Atheists and freedom of speech (was: Rights and fear.)

Russell Turpin deafbox@hotmail.com
Wed, 26 Mar 2003 04:14:05 +0000


Joseph S Barrera III <joe@barrera.org>:
>What confuses me is that you'll hear someone claim that "all people have 
>the right to xxx", and yet that person claims to be a moral relativist. In 
>which sense they are drawing on an authority by using the word "right" 
>which they don't actually believe in. Of course, just saying "all people 
>should have xxx" doesn't sound nearly as powerful. But it's more honest 
>when spoken
>by a moral relativist.

(1) To my ear, the distinction between
"should" and "right" is more functional than
fundamental. The assertion that someone has a
right to something, doesn't mean so much that
someone should have or do that thing, but
that others should act in a fashion that
allows it, or secures access to it, and that
social institutions should be designed to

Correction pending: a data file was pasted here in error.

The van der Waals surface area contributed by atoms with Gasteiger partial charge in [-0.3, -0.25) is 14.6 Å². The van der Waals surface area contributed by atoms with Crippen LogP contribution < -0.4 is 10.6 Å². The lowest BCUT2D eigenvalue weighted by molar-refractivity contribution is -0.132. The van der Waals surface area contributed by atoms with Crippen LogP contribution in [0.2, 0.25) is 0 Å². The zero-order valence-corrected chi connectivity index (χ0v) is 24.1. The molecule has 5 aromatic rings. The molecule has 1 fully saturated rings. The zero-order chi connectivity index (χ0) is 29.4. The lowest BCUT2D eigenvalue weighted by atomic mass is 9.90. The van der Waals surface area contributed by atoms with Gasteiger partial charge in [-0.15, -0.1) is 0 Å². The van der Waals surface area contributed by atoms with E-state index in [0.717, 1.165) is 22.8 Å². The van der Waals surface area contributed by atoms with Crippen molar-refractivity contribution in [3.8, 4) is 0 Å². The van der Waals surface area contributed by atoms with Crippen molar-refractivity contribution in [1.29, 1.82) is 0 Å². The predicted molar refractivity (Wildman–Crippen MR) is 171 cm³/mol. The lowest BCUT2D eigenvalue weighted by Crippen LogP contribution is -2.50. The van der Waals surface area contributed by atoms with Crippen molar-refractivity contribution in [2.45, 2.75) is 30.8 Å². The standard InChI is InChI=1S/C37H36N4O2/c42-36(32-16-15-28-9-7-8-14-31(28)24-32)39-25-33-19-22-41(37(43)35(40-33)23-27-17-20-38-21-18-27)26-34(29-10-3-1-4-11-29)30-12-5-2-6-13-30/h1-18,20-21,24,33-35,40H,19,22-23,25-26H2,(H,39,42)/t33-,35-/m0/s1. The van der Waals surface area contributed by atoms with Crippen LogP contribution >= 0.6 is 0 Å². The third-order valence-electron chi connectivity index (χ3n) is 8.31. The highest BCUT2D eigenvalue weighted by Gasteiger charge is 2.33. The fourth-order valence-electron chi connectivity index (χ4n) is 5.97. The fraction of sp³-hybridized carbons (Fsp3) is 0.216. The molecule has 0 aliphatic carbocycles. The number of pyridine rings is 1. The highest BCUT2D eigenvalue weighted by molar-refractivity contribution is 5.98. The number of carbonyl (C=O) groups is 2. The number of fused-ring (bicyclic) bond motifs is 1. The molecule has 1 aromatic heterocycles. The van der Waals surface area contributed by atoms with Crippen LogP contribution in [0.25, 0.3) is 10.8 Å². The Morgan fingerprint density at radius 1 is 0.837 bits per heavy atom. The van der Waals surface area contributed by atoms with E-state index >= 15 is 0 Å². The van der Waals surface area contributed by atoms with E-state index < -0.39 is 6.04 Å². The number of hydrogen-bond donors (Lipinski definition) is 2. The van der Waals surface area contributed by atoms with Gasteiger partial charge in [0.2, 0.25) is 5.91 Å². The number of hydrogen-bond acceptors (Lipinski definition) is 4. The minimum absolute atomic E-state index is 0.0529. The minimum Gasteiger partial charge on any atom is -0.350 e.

respect it or secure access to it. Thus, I
can consistently uphold someone's right to
say stupid things (meaning, I think social
institutions should be designed to allow it),
while at the same time saying one SHOULDN'T
say stupid things, meaning I think people
ought to engage their brain a good deal
earlier than their tongue. I'm not going to
argue over "right" (hee, hee) definitions,
but it seems to me that common usage makes a
distinction between "right to" and "should,"
in a way that has nothing to do with the
grounding of moral theories.

(2) I'm skeptical of the distinction between
moral absolutism and moral relativism. I've
never seen this explained in a way that really
gives it any potency. Most people who claim to
be moral absolutists either (a) rest their
moral theories on tacit premises of which they
are unaware, or (b) have premises that they
simply aren't willing to question. Now yes,
I guess "absolutism" is a good term for that.
But those who think moral absolutism is a good
thing seem to think there is something more to
it than lack of insight or willingness to
question, even though I've seen only fumbling
when they are asked to explain just what.

>P.S. As a general note to everyone, there really is no need to cc: people 
>who are already on the list.

Amen!


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